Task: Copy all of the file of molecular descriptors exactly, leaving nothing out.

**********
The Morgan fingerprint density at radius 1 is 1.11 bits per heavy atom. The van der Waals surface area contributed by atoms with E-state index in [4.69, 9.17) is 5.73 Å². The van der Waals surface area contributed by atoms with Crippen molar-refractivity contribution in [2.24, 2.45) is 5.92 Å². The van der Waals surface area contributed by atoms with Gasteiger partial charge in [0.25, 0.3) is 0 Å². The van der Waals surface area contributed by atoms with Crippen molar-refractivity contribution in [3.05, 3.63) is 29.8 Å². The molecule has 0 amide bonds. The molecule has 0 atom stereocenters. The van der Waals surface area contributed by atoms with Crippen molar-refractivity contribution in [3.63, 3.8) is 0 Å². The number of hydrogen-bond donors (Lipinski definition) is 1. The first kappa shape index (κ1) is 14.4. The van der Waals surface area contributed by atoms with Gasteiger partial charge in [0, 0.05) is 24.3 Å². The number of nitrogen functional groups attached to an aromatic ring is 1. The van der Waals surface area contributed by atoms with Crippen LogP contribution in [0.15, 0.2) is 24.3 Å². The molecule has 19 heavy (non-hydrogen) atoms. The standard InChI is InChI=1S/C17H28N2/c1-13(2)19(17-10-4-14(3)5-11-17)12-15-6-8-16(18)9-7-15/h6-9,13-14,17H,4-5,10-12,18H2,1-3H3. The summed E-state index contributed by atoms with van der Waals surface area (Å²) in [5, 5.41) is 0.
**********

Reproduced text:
The Morgan fingerprint density at radius 1 is 1.11 bits per heavy atom. The van der Waals surface area contributed by atoms with E-state index in [4.69, 9.17) is 5.73 Å². The van der Waals surface area contributed by atoms with Crippen molar-refractivity contribution in [2.24, 2.45) is 5.92 Å². The van der Waals surface area contributed by atoms with Gasteiger partial charge in [0.25, 0.3) is 0 Å². The van der Waals surface area contributed by atoms with Crippen molar-refractivity contribution in [3.05, 3.63) is 29.8 Å². The molecule has 0 amide bonds. The molecule has 0 atom stereocenters. The van der Waals surface area contributed by atoms with Crippen molar-refractivity contribution in [3.63, 3.8) is 0 Å². The number of hydrogen-bond donors (Lipinski definition) is 1. The first kappa shape index (κ1) is 14.4. The van der Waals surface area contributed by atoms with Gasteiger partial charge in [0, 0.05) is 24.3 Å². The number of nitrogen functional groups attached to an aromatic ring is 1. The van der Waals surface area contributed by atoms with Crippen LogP contribution in [0.15, 0.2) is 24.3 Å². The molecule has 19 heavy (non-hydrogen) atoms. The standard InChI is InChI=1S/C17H28N2/c1-13(2)19(17-10-4-14(3)5-11-17)12-15-6-8-16(18)9-7-15/h6-9,13-14,17H,4-5,10-12,18H2,1-3H3. The summed E-state index contributed by atoms with van der Waals surface area (Å²) in [5, 5.41) is 0.